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Women Still Largely Shut Out From Senior Ranks of FP500 Companies

2008 Catalyst Census of Women Corporate Officers and Top Earners of the FP500 reveals “a glass half-empty”

Despite correlations between strong corporate performance and women in leadership roles, Canadian women continue to be disproportionately underrepresented within Financial Post 500 companies, according to the 2008 Catalyst Census of Women Corporate Officers and Top Earners of the FP500, released today. These findings come at a time when the global economy is facing its greatest challenges in decades, and suggest that corporations should be tapping into a wider range of talent at the most senior levels.

The 2008 Catalyst Census found that while the number of female corporate officers grew by almost two percentage points over the last two years (a larger increase than that seen in the four years between 2002 and 2006), women hold less than 17 percent (16.9 percent) of corporate officer positions; only a little over 11 percent (11.4 percent) of senior leadership line roles; and led only 6 percent of FP500 companies. These numbers are in stark contrast to those that show women representing close to half of the labour force; almost 40 percent of managerial positions; and earning the majority of university degrees.

On balance, we’re seeing more women in corporate officer roles, which is encouraging.  “But it’s still a glass half-empty for companies and for the women and men they employ,” said Deborah Gillis, Vice President, North America, Catalyst.  “This economic crisis offers an opportunity to focus—both short and long-term—on challenges around sustainability and future business success. So now more than ever, it’s critical that Canadian-based companies tap into the full potential of their workforce, which includes a real commitment to advancing talented women to leadership.”

According to Catalyst, the pace of change could have been far greater had public companies followed the example set by private companies and crown corporations. Over the last six years, there has been virtually no increase in the number of women holding influential leadership positions at public companies (13.1 percent in 2002; 13.9 percent in 2008). Comparatively, the study found an increase in women’s representation by almost four percentage points at private companies and over seven percentage points at crown corporations since 2002. These latest numbers show women holding almost 27 percent of senior officer roles at crown corporations and almost 19 percent at private companies.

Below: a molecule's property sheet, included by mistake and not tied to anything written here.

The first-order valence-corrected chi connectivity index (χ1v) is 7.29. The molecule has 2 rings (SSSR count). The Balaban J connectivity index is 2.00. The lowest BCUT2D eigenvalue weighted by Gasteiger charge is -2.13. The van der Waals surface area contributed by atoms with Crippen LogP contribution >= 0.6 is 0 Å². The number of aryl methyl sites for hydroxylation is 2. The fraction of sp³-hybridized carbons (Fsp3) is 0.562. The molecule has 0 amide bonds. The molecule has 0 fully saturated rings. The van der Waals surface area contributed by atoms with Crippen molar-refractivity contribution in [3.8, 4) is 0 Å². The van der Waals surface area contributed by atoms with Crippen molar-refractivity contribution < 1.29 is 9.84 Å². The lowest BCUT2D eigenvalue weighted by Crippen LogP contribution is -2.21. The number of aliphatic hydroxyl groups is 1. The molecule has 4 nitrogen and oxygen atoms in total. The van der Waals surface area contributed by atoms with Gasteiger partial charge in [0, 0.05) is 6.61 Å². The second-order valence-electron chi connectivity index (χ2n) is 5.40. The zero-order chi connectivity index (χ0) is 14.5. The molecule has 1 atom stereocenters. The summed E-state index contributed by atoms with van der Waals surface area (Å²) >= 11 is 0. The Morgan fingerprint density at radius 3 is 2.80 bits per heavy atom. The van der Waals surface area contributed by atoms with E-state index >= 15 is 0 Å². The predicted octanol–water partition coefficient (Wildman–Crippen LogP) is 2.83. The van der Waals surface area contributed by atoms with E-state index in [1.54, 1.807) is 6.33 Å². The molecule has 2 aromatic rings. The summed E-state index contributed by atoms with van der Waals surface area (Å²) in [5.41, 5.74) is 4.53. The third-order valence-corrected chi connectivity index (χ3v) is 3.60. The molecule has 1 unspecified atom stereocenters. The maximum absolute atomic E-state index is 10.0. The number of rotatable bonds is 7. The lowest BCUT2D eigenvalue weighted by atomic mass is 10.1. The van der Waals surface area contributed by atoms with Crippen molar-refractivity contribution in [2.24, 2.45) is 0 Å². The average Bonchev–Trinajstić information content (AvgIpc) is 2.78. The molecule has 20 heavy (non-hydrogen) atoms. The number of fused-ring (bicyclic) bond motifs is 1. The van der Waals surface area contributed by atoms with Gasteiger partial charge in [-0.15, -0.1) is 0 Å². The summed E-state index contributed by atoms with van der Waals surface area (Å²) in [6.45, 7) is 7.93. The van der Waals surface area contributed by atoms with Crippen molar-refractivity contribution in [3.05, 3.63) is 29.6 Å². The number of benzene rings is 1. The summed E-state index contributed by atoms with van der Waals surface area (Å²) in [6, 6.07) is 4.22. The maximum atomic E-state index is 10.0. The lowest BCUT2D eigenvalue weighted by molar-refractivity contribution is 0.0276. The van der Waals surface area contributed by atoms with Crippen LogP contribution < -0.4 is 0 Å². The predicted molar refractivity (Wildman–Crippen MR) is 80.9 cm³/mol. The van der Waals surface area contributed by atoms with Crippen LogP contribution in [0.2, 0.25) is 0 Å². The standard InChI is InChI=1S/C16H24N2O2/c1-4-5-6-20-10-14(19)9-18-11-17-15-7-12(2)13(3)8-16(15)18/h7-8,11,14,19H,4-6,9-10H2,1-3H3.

The report cited industry sectors with the highest representation of women corporate officers: accommodation and food services; finance and insurance; and retail trade.

To help corporations tap into the widest range of talent and break down gender barriers that may exist at the most senior levels, the report recommends:

  • Ensure an equitable distribution of development opportunities, such as job enrichments, formal mentoring, networking and high-potential programs, and high-visibility assignments.
  • Facilitate women’s movements into line positions.
  • Develop a pipeline of qualified women.
  • Require diverse slates of qualified candidates for corporate officer/executive positions.
  • Recruit externally (when no qualified internal candidates are available) to ensure qualified women are represented.

For a comprehensive look at the Catalyst Census findings, including a complete list of FP500 recommendations and industry highlights, please visit www.catalyst.org. For more information, contact Charmain Emerson, Building Blocks Communications (416) 588-8514 or (416) 857-9401, [email protected], or Susan Nierenberg, Catalyst (646) 388-7744, [email protected].

ABOUT THIS STUDY
The 2008 Catalyst Census of Women Corporate Officers and Top Earners of the FP500 is a rigorous and precise count of the women in leadership positions in FP500 companies as of June 3, 2008. Catalyst gathered data from public sources, including annual reports, annual information forms, proxy statements, and government databases. To ensure the accuracy of the data, Catalyst provided companies with timely opportunities to confirm the accuracy of their data. In 2008, 479 of the 500 companies (95.8 percent) verified their data.
 

ABOUT CATALYST
Founded in 1962, Catalyst is the leading nonprofit membership organization working globally with businesses and the professions to build inclusive workplaces and expand opportunities for women and business. With offices in the United States, Canada, and Europe, and more than 400 preeminent corporations as members, Catalyst is the trusted resource for research, information, and advice about women at work. Catalyst annually honors exemplary organizational initiatives that promote women’s advancement with the Catalyst Award.